In late 2007, just months before they turned to their shareholders for a bailout prior to the British taxpayer, RBS posted a £10bn pre-tax profit and throughout the AGM crowed of their ability to weather the storm. Asked directly, Chief Executive Fred Goodwin stated that RBS were not involved in the specialist investment instruments responsible for the US crisis. Asked about the ABN AMRO deal, he stated that RBS would see “better financial returns than we expected”.
In reality, RBS was months away from failure. It was enormously exposed to the collapsing network of toxic debts, it had massively increased this exposure through the ABN AMRO purchase and due to its disastrous decision to buy ABN AMRO in cash, and its cash reserves were too depleted to cover its commitments as borrowing dried up.
By June 2008, despite making almost £6bn of write offs (losses as those bad debts went toxic) and required to raise a lifesaving £12bn from the largest rights issue in banking history, RBS remained upbeat in the next AGM, predicting ‘satisfactory’ profits. However, by autumn, even Fred Goodwin couldn’t pretend any longer, and the Bank finally hit the skids with its funding crisis. Several bailouts commenced totalling £45bn of tax payer money going to shore up RBS.
The Financial Services Authority (having been pressured by the Treasury Select Committee) issued a report condemning bad practise at RBS, and poor oversight by itself, for this enormous failure and tax payer loss. However, no further action was taken against any of those responsible. Hardly surprising, when led by such disaster bankers as the former Head of HBOS, James Crosby.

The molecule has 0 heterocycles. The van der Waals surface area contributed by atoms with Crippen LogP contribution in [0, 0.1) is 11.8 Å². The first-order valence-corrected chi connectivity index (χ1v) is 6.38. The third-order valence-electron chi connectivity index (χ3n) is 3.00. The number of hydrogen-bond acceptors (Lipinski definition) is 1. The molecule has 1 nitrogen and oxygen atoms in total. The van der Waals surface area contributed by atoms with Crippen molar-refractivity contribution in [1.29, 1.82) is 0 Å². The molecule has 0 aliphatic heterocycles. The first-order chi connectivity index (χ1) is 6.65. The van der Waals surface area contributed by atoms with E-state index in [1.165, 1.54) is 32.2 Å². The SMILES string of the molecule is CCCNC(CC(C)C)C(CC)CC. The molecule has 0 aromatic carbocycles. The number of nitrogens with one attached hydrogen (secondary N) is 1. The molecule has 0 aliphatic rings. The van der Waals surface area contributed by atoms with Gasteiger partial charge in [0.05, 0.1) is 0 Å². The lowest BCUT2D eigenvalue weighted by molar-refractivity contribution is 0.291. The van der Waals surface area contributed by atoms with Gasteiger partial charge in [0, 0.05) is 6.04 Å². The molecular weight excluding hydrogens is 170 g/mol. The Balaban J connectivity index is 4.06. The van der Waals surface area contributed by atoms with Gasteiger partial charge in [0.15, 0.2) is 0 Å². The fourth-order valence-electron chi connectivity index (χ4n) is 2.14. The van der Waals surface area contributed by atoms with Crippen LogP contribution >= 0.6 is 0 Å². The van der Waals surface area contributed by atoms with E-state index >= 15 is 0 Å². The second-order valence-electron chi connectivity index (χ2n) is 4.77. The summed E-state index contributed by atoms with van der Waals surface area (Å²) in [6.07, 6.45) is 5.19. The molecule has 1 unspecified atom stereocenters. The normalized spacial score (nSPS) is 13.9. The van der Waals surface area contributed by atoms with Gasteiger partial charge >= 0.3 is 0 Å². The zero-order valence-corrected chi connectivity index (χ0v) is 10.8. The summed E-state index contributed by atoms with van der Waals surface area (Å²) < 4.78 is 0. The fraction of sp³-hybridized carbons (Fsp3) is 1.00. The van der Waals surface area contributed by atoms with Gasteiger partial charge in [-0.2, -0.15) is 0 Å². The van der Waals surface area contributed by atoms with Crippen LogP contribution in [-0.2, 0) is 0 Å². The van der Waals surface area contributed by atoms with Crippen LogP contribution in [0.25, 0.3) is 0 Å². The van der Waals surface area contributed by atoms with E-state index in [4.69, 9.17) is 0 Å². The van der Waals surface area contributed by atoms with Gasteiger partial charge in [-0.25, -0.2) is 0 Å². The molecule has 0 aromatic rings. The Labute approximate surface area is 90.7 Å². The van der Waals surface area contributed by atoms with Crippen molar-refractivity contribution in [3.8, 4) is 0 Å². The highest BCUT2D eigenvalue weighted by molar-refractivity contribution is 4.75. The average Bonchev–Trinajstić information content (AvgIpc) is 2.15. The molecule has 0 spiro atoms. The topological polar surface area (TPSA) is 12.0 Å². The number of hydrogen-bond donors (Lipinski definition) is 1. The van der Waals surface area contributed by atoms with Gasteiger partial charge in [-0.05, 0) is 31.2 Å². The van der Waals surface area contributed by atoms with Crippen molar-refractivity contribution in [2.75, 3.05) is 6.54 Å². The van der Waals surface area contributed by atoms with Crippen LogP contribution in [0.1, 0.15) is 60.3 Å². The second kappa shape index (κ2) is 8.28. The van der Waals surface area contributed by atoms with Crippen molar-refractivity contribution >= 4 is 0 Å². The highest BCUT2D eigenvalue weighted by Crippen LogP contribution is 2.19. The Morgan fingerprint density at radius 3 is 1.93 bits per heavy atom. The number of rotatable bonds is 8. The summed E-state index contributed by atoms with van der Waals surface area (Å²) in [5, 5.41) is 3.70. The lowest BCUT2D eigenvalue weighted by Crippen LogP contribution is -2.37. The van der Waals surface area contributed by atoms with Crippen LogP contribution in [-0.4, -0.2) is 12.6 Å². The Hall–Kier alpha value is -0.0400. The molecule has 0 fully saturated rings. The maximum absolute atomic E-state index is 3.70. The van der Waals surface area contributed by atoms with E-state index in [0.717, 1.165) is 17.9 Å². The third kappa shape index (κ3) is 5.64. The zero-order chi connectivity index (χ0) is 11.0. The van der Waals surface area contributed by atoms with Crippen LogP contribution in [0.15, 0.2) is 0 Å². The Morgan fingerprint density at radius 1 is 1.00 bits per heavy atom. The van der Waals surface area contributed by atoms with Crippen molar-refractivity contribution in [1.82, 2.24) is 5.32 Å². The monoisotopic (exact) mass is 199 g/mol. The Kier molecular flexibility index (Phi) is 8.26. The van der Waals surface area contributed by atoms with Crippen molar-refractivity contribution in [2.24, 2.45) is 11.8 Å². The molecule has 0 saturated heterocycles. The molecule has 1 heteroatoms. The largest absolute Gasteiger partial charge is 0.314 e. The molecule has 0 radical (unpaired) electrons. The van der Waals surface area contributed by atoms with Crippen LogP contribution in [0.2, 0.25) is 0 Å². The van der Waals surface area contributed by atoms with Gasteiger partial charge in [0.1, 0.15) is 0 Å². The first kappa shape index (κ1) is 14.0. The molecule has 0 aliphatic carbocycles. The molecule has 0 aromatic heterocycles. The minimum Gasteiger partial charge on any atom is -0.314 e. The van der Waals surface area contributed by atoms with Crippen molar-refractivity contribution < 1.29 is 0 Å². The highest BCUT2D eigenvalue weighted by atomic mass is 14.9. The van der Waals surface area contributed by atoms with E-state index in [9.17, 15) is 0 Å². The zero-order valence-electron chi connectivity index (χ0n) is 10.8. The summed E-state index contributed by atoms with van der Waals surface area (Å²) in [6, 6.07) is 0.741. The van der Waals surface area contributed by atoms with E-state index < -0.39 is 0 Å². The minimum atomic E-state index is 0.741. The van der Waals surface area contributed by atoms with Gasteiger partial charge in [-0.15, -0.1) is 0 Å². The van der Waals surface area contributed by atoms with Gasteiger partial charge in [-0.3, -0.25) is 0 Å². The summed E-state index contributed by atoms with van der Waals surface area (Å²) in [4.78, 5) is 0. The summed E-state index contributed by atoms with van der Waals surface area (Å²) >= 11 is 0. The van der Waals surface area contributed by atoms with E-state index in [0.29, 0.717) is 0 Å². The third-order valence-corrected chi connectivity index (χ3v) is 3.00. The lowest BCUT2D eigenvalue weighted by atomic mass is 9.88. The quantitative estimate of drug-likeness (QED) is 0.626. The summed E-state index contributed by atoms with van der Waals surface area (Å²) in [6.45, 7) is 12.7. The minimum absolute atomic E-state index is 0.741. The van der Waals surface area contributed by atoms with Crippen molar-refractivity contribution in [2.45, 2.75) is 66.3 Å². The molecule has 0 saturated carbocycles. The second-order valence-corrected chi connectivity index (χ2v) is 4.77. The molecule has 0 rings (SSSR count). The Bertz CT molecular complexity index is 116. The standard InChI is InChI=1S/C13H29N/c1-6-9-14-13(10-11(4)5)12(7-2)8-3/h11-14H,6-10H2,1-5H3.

Northern Rock Revisited
Northern Rock saw enormous growth through the early 2000’s, in a similar way to RBS. They were achieving this purported balance sheet miracle, by indulging in the same high risk ventures as other mortgage lenders. In short, they borrowed huge sums, lent out to subprime (skint) customers, then bundled loads of these debts together (to make collateral debt obligations), selling them on to investment banks like Goldman Sachs.
This practise created a paper based profit. In reality the bank was just generating debt; vast and unsustainable debt.
The bubble burst in 2007, and there was the first run on a UK bank in 150 years. The UK government took over the beleaguered bank, pumping in £1.4bn of public money. The Bank’s assets were managed at arm’s length by UKFI.
While the Northern Rock board, responsible for such catastrophe, walked away with their bonuses and pensions intact, thousands of ordinary staff lost their jobs. They also lost their savings which were manifested in company share save schemes, the shares now worthless. The same went for their wider shareholders. In January 2009, it was decided that shareholders were not eligible for compensation for their losses. This decision was upheld through subsequent stages of appeal.
By 2011, the bank had been split into two vehicles, one squeaky clean retail bank ready to go back to business; the other, a worthless toxic shell containing the debts which dragged the bank to ruin. George Osborne (UK Chancellor) sold the Good Bank to Richard Branson’s Virgin Money for a mere £747m, half what we paid for it. Furthermore, the Bad Bank, with its £21bn of toxic debt, remains ours.
This is the model that Osborne is seeking to use once more in the sale of RBS.
The Disaster Bankers Win Again
Rothschild have been doing a lot of business with the UK government of late. Most recently, they were paid to produce the paper advising the government to sell student loans taken out after 1998 to the private sector, and raise the interest rates retrospectively, enforce payments and meddle with other terms and conditions too.
Now we find they are about to be paid another commission in public money, to conjure up another means of extracting yet more profit for the private sector at the taxpayer’s expense. These disaster bankers must be falling over themselves laughing at the ease with which they are able to pick the public pocket, assisted by the very people purported to defend it. This is not a recession, it is a robbery.